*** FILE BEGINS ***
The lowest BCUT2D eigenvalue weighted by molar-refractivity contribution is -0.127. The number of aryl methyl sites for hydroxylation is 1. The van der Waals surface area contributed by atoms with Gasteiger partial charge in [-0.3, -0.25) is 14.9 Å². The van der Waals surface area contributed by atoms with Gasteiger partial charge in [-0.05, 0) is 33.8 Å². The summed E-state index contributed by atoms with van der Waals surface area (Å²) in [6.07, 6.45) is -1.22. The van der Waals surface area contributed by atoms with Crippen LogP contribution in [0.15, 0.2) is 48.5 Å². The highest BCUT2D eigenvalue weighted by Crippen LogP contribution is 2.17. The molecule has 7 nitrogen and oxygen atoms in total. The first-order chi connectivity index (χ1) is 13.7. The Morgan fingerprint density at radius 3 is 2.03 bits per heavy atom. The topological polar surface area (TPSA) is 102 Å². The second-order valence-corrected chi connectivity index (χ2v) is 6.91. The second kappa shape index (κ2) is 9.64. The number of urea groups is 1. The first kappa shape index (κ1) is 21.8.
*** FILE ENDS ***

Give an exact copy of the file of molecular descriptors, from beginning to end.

The lowest BCUT2D eigenvalue weighted by molar-refractivity contribution is -0.127. The number of aryl methyl sites for hydroxylation is 1. The van der Waals surface area contributed by atoms with Gasteiger partial charge in [-0.3, -0.25) is 14.9 Å². The van der Waals surface area contributed by atoms with Gasteiger partial charge in [-0.05, 0) is 33.8 Å². The summed E-state index contributed by atoms with van der Waals surface area (Å²) in [6.07, 6.45) is -1.22. The van der Waals surface area contributed by atoms with Crippen LogP contribution in [0.15, 0.2) is 48.5 Å². The highest BCUT2D eigenvalue weighted by Crippen LogP contribution is 2.17. The molecule has 7 nitrogen and oxygen atoms in total. The first-order chi connectivity index (χ1) is 13.7. The Morgan fingerprint density at radius 3 is 2.03 bits per heavy atom. The topological polar surface area (TPSA) is 102 Å². The second-order valence-corrected chi connectivity index (χ2v) is 6.91. The second kappa shape index (κ2) is 9.64. The number of urea groups is 1. The first kappa shape index (κ1) is 21.8.